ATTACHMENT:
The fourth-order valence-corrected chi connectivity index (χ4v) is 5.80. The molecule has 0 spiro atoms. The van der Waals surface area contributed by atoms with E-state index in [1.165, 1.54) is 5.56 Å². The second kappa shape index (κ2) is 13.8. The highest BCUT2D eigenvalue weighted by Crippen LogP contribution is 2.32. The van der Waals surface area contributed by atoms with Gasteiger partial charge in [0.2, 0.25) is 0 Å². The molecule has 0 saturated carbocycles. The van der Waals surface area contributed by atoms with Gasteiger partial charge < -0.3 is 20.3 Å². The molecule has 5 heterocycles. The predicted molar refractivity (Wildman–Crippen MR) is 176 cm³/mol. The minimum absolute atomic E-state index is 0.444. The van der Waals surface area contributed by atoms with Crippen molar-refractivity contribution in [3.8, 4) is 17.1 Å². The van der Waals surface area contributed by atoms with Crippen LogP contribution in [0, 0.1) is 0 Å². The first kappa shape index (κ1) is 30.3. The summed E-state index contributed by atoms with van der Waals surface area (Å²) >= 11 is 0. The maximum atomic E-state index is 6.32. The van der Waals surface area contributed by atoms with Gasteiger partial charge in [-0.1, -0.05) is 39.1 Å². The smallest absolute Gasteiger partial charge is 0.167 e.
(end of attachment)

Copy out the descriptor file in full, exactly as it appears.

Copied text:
The fourth-order valence-corrected chi connectivity index (χ4v) is 5.80. The molecule has 0 spiro atoms. The van der Waals surface area contributed by atoms with E-state index in [1.165, 1.54) is 5.56 Å². The second kappa shape index (κ2) is 13.8. The highest BCUT2D eigenvalue weighted by Crippen LogP contribution is 2.32. The van der Waals surface area contributed by atoms with Gasteiger partial charge in [0.2, 0.25) is 0 Å². The molecule has 0 saturated carbocycles. The van der Waals surface area contributed by atoms with Gasteiger partial charge < -0.3 is 20.3 Å². The molecule has 5 heterocycles. The predicted molar refractivity (Wildman–Crippen MR) is 176 cm³/mol. The minimum absolute atomic E-state index is 0.444. The van der Waals surface area contributed by atoms with Crippen molar-refractivity contribution in [3.8, 4) is 17.1 Å². The van der Waals surface area contributed by atoms with Crippen LogP contribution in [0, 0.1) is 0 Å². The first kappa shape index (κ1) is 30.3. The summed E-state index contributed by atoms with van der Waals surface area (Å²) >= 11 is 0. The maximum atomic E-state index is 6.32. The van der Waals surface area contributed by atoms with Gasteiger partial charge in [-0.1, -0.05) is 39.1 Å². The smallest absolute Gasteiger partial charge is 0.167 e.